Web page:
Lycophyte Huperzia lucidula morphological, physiological, and modeling response to paleozoic environmental conditions.


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An extant lycophyte, Huperzia lucidula, was studied to determine its response to higher atmospheric pressure and oxygen. This study answers two central questions: Do extant lycopsids respond to the atmospheric conditions of their ancestors? Is lycopsid gas exchange accurately modeled using current methods? By provides protocols for growing plants under the effect of various atmospheric conditions, this work demonstrates that atmospheric pressure is capable of effecting plants without changing the concentration of substrate active atmospheric gases and determines the effect of changed oxygen concentration on previously developed plants. Previous works have focused on the combined effect of pressure with increased CO₂ or on pressurizing plant products. This work furthers understanding of how ecosystem properties, such as canopy carbon assimilation, are likely heavily regulated by subsurface morphology. This research in terrestrial and synthetic atmospheres also suggests methods for growing plants more efficiently in water and light limited environments, potentially deep-space.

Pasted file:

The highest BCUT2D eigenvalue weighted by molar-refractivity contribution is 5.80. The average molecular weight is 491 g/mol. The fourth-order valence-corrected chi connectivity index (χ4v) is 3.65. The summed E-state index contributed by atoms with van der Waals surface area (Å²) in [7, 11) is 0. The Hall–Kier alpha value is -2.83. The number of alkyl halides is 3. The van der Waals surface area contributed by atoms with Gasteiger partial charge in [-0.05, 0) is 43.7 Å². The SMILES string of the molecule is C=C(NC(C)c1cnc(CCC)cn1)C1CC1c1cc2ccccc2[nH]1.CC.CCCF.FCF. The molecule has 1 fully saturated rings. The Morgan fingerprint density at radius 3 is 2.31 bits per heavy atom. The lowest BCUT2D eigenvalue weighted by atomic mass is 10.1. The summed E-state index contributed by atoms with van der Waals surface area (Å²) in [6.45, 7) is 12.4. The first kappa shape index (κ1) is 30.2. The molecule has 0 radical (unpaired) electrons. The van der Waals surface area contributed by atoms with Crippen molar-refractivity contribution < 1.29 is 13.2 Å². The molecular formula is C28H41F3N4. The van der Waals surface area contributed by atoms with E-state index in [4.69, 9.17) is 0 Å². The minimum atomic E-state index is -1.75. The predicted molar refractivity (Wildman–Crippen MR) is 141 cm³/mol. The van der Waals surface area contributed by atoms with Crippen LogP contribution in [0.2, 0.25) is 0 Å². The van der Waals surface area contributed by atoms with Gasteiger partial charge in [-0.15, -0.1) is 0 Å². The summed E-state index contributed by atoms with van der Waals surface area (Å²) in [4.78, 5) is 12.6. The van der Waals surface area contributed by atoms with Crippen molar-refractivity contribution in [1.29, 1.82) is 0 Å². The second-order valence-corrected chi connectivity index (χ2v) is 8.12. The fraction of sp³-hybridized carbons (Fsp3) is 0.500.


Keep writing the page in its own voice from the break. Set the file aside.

Climate. Modeling. Morphology. Physiology. Lycophyte. Lycopsid. Oxygen. Pressure. Atmosphere.